N.D. native returns after 19 years in Scotland

Dennis Gumke called Scotland home for close to two decades, but he never forgot where his heart was.

Gumke, who grew up in Tower City, just outside of Fargo, always knew he didn’t want to be a farmer, but beyond that wasn’t sure what to do with his life. He did have the travel bug, however, and figured that would probably have something to do with his future.

“I figured out quite early on that I wasn’t really cut out for farming. At that point in my life, as well, I also realized that it seemed like the younger generation was actually moving away (from North Dakota). I didn’t necessarily want that, but at the time I wasn’t really sure of what I wanted to do in the future. I had an idea that I wanted to travel and probably work in some kind of travel environment, but not exactly where.”

He tried the Army for two years, but found military life was not to his liking. After his discharge, Gumke earned a business management diploma at Interstate Business College in Fargo in the mid-1980s.

He then dived right into the travel industry, working for travel companies in Minneapolis and St. Louis. Although he didn’t have any formal training in hotel management, it was during this period of his life that Gumke started to learn about the good and not-so-good aspects of the hotel industry.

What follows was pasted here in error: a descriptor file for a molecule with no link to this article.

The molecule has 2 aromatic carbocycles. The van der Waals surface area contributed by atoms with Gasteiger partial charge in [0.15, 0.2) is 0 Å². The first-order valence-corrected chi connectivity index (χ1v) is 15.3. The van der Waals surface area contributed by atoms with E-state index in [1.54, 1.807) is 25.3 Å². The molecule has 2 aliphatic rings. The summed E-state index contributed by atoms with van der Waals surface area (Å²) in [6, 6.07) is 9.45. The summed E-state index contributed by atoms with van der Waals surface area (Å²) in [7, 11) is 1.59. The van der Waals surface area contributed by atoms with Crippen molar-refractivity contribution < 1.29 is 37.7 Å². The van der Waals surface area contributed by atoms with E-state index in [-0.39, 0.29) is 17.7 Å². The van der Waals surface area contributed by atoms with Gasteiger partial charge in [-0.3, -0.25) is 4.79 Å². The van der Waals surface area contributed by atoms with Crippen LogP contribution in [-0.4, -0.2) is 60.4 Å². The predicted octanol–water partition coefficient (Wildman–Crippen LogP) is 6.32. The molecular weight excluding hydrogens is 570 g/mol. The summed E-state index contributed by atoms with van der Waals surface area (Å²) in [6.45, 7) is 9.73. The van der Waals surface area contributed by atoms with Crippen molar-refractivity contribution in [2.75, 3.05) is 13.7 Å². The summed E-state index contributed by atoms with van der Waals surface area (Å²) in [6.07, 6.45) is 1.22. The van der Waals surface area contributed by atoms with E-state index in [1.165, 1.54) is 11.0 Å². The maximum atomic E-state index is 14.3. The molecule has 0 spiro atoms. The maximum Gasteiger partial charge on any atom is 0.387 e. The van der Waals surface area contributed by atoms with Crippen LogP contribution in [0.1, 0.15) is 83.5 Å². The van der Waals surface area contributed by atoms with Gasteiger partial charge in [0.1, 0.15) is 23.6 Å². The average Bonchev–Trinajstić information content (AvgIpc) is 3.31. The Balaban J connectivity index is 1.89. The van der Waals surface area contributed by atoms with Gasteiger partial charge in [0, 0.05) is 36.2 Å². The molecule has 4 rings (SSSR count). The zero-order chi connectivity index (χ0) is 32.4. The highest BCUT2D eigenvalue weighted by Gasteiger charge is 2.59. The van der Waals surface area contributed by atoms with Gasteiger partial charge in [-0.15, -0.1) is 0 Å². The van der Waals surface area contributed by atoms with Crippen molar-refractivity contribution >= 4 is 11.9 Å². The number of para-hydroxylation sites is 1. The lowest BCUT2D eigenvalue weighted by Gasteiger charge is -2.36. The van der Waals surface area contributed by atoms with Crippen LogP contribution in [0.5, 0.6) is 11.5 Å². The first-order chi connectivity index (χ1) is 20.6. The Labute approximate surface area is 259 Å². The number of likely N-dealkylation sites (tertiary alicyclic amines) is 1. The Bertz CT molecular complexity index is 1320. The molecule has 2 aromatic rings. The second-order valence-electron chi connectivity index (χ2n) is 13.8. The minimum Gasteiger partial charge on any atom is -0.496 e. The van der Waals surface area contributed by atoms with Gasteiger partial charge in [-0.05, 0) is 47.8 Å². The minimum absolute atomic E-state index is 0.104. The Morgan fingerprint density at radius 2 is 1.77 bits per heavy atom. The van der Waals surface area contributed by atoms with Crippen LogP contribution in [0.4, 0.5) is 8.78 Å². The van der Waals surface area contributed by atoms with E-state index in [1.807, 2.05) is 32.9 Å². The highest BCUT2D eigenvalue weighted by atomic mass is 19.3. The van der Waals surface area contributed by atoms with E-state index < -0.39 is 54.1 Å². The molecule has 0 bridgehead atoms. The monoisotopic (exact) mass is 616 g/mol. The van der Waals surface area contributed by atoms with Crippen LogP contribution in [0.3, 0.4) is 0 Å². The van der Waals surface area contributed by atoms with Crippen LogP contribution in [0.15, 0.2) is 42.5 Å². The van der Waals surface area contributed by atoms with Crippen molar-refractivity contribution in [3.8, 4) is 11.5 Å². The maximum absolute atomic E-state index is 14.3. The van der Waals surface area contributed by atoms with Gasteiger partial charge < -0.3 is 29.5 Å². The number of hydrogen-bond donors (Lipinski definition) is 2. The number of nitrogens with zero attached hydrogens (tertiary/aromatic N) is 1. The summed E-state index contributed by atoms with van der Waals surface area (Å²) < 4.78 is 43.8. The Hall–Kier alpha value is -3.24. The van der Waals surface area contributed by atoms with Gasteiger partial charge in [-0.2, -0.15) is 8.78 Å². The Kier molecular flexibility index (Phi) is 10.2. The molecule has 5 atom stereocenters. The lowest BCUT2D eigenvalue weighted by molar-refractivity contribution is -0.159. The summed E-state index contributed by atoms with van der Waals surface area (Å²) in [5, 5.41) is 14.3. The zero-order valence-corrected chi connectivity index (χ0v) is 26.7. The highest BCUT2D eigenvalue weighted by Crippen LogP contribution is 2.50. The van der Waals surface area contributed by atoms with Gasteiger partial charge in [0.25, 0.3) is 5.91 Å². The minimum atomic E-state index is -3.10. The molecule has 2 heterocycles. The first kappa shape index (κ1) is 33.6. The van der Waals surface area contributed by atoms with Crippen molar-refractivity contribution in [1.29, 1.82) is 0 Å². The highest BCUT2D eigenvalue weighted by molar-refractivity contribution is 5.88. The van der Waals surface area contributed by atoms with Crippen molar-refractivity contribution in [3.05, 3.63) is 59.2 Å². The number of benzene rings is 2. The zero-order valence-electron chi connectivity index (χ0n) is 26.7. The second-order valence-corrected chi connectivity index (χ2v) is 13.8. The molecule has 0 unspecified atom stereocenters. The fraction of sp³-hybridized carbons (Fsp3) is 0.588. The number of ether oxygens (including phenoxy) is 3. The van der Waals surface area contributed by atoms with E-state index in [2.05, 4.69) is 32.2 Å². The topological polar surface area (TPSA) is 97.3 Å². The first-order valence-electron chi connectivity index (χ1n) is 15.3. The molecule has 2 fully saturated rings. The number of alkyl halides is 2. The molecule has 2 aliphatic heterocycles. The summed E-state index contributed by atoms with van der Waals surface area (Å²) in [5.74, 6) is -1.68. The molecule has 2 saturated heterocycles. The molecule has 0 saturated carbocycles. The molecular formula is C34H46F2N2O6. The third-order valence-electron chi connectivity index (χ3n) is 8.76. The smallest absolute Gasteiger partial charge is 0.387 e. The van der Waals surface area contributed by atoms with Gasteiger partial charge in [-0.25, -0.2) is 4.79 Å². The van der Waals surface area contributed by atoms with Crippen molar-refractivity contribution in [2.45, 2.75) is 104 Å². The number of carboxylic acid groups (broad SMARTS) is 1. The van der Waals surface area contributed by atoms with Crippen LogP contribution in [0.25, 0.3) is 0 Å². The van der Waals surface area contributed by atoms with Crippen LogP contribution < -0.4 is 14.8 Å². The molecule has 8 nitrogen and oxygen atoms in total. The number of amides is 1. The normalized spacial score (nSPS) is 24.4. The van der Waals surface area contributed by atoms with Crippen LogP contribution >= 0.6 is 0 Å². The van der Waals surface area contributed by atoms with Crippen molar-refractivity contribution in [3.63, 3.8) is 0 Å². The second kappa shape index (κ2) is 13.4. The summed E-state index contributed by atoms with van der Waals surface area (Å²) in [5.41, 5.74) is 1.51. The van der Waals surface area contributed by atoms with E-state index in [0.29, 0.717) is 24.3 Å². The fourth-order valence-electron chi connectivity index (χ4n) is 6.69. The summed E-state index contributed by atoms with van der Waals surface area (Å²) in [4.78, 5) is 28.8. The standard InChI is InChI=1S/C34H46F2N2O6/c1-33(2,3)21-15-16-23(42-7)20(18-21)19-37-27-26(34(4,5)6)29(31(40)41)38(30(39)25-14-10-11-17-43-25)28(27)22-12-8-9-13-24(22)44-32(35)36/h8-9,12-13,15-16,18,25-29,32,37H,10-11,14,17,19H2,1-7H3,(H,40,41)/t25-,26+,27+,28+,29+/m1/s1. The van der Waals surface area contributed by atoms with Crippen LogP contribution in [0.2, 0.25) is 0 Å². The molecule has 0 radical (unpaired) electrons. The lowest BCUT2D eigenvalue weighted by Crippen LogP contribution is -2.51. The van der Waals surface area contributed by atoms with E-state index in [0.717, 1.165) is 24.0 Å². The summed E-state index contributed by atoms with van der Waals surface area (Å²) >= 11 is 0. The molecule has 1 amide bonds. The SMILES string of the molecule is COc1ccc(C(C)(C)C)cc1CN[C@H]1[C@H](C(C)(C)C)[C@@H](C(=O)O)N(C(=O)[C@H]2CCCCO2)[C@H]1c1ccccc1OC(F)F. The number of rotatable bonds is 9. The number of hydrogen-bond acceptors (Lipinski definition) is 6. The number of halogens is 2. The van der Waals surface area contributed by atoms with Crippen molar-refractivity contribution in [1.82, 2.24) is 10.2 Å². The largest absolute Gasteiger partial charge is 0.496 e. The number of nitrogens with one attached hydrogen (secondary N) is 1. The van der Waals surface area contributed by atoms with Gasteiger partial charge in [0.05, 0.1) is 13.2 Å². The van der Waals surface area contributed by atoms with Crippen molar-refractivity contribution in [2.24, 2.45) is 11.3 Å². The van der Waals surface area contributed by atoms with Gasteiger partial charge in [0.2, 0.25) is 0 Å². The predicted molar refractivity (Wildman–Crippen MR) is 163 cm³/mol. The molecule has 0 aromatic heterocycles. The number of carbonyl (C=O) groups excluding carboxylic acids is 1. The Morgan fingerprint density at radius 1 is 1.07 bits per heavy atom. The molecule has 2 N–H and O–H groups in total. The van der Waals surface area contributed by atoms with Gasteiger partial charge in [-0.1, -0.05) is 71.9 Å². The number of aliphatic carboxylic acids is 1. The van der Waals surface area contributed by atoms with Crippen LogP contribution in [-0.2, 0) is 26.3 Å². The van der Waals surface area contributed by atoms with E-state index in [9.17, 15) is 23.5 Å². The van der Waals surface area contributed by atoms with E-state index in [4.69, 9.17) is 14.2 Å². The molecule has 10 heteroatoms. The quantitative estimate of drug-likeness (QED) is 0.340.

“In one of my positions I did so much travelling around the U.S., and staying in hotels I started to learn about hotels and what I liked about certain ones and what I didn’t like about certain ones,” Gumke said.

Gumke went on to meet a Scottish woman, marry her and move to her native Scotland, where they had a son, Matthew. With his extensive travel industry experience, Gumke was hired right away as a manager in a hotel.

“And I just found this was my calling. It was something that I had to learn everything, but in the same sense I felt this was the thing that I was to do,” Gumke said. “And that made me even more determined to learn everything I could about it and ask questions and do everything. I’m the type of person that I’ll try and do everything.”

Gumke and his wife eventually divorced, and Gumke found himself a single parent doing most of the raising for Matthew. Rather than come back to the United States, Gumke decided to stay in Scotland, the only home his son had ever known.

“I just felt at that time it wasn’t right to uproot him and bring him back to the U.S. I was comfortable over there, I had a good job,” Gumke said. “The education was so good over there, the quality of life was good, so I decided to make that commitment to him to stay.”

Matthew is now 18, and Gumke, who eventually gained dual citizenship with Scotland in addition to the United States, felt it was finally time to move back to his native North Dakota. He asked Matthew to move back with him, but his son declined. Even with 25 percent unemployment among youth in Scotland, Matthew prefers to stay in his native country, which he is fiercely proud of.

“I can’t convince him to come back. I think he’s scared, because it is a different culture, it is a different type of place,” Gumke said. “I would love for him to come over here, but he’s adamant he’s going to make it there. And I believe he will.”

Gumke has a definite but subtle Scottish accent, which is in stark contrast to his son, who has a thick Scottish brogue. Gumke said his son’s accent is so pronounced that Gumke actually has to translate when Matthew speaks to his grandparents because they can’t understand a word he’s saying.